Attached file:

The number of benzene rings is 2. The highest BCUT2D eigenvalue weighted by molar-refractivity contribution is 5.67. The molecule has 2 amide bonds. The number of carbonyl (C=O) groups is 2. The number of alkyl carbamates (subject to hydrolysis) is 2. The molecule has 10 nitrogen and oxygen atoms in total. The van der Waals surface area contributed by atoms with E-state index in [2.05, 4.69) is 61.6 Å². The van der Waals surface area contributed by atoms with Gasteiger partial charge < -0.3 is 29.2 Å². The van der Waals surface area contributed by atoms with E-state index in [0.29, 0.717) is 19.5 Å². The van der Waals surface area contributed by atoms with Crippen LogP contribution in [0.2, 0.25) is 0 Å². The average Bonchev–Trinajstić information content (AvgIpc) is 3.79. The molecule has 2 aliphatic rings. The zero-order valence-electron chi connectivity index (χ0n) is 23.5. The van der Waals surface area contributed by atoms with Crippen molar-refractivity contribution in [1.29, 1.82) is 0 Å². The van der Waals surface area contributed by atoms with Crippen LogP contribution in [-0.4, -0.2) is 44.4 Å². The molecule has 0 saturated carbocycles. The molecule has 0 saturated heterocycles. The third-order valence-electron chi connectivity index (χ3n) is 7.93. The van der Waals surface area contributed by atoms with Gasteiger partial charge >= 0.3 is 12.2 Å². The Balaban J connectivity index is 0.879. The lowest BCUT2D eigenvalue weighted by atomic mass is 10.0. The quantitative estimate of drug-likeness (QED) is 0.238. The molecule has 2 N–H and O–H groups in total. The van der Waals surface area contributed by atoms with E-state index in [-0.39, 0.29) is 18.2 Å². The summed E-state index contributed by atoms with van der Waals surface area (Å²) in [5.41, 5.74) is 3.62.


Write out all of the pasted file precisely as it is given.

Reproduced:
The number of benzene rings is 2. The highest BCUT2D eigenvalue weighted by molar-refractivity contribution is 5.67. The molecule has 2 amide bonds. The number of carbonyl (C=O) groups is 2. The number of alkyl carbamates (subject to hydrolysis) is 2. The molecule has 10 nitrogen and oxygen atoms in total. The van der Waals surface area contributed by atoms with E-state index in [2.05, 4.69) is 61.6 Å². The van der Waals surface area contributed by atoms with Gasteiger partial charge < -0.3 is 29.2 Å². The van der Waals surface area contributed by atoms with E-state index in [0.29, 0.717) is 19.5 Å². The van der Waals surface area contributed by atoms with Crippen LogP contribution in [0.2, 0.25) is 0 Å². The average Bonchev–Trinajstić information content (AvgIpc) is 3.79. The molecule has 2 aliphatic rings. The zero-order valence-electron chi connectivity index (χ0n) is 23.5. The van der Waals surface area contributed by atoms with Crippen molar-refractivity contribution in [1.29, 1.82) is 0 Å². The van der Waals surface area contributed by atoms with Crippen LogP contribution in [-0.4, -0.2) is 44.4 Å². The molecule has 0 saturated carbocycles. The molecule has 0 saturated heterocycles. The third-order valence-electron chi connectivity index (χ3n) is 7.93. The van der Waals surface area contributed by atoms with Gasteiger partial charge >= 0.3 is 12.2 Å². The Balaban J connectivity index is 0.879. The lowest BCUT2D eigenvalue weighted by atomic mass is 10.0. The quantitative estimate of drug-likeness (QED) is 0.238. The molecule has 2 N–H and O–H groups in total. The van der Waals surface area contributed by atoms with E-state index in [-0.39, 0.29) is 18.2 Å². The summed E-state index contributed by atoms with van der Waals surface area (Å²) in [5.41, 5.74) is 3.62.